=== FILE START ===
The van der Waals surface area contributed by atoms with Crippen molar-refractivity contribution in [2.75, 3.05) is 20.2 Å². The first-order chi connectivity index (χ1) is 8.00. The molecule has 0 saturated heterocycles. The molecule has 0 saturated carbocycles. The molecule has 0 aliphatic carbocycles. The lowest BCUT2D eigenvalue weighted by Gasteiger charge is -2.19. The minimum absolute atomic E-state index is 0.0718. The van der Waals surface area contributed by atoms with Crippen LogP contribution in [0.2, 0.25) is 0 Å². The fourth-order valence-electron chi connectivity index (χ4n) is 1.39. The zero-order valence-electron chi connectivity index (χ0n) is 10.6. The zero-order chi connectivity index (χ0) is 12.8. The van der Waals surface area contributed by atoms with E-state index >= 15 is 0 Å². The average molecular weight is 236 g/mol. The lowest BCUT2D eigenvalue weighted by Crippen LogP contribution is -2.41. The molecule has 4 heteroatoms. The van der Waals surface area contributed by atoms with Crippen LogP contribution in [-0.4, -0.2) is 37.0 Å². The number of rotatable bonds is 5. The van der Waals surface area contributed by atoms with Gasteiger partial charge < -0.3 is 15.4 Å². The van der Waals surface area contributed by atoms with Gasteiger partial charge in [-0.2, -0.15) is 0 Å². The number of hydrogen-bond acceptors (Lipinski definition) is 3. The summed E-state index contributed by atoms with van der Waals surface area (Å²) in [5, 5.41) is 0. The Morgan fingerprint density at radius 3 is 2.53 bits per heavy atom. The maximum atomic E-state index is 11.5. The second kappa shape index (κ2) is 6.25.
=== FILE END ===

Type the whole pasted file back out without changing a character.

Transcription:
The van der Waals surface area contributed by atoms with Crippen molar-refractivity contribution in [2.75, 3.05) is 20.2 Å². The first-order chi connectivity index (χ1) is 8.00. The molecule has 0 saturated heterocycles. The molecule has 0 saturated carbocycles. The molecule has 0 aliphatic carbocycles. The lowest BCUT2D eigenvalue weighted by Gasteiger charge is -2.19. The minimum absolute atomic E-state index is 0.0718. The van der Waals surface area contributed by atoms with Crippen LogP contribution in [0.2, 0.25) is 0 Å². The fourth-order valence-electron chi connectivity index (χ4n) is 1.39. The zero-order valence-electron chi connectivity index (χ0n) is 10.6. The zero-order chi connectivity index (χ0) is 12.8. The van der Waals surface area contributed by atoms with E-state index >= 15 is 0 Å². The average molecular weight is 236 g/mol. The lowest BCUT2D eigenvalue weighted by Crippen LogP contribution is -2.41. The molecule has 4 heteroatoms. The van der Waals surface area contributed by atoms with Crippen LogP contribution in [-0.4, -0.2) is 37.0 Å². The number of rotatable bonds is 5. The van der Waals surface area contributed by atoms with Gasteiger partial charge < -0.3 is 15.4 Å². The van der Waals surface area contributed by atoms with Gasteiger partial charge in [-0.2, -0.15) is 0 Å². The number of hydrogen-bond acceptors (Lipinski definition) is 3. The summed E-state index contributed by atoms with van der Waals surface area (Å²) in [5, 5.41) is 0. The Morgan fingerprint density at radius 3 is 2.53 bits per heavy atom. The maximum atomic E-state index is 11.5. The second kappa shape index (κ2) is 6.25.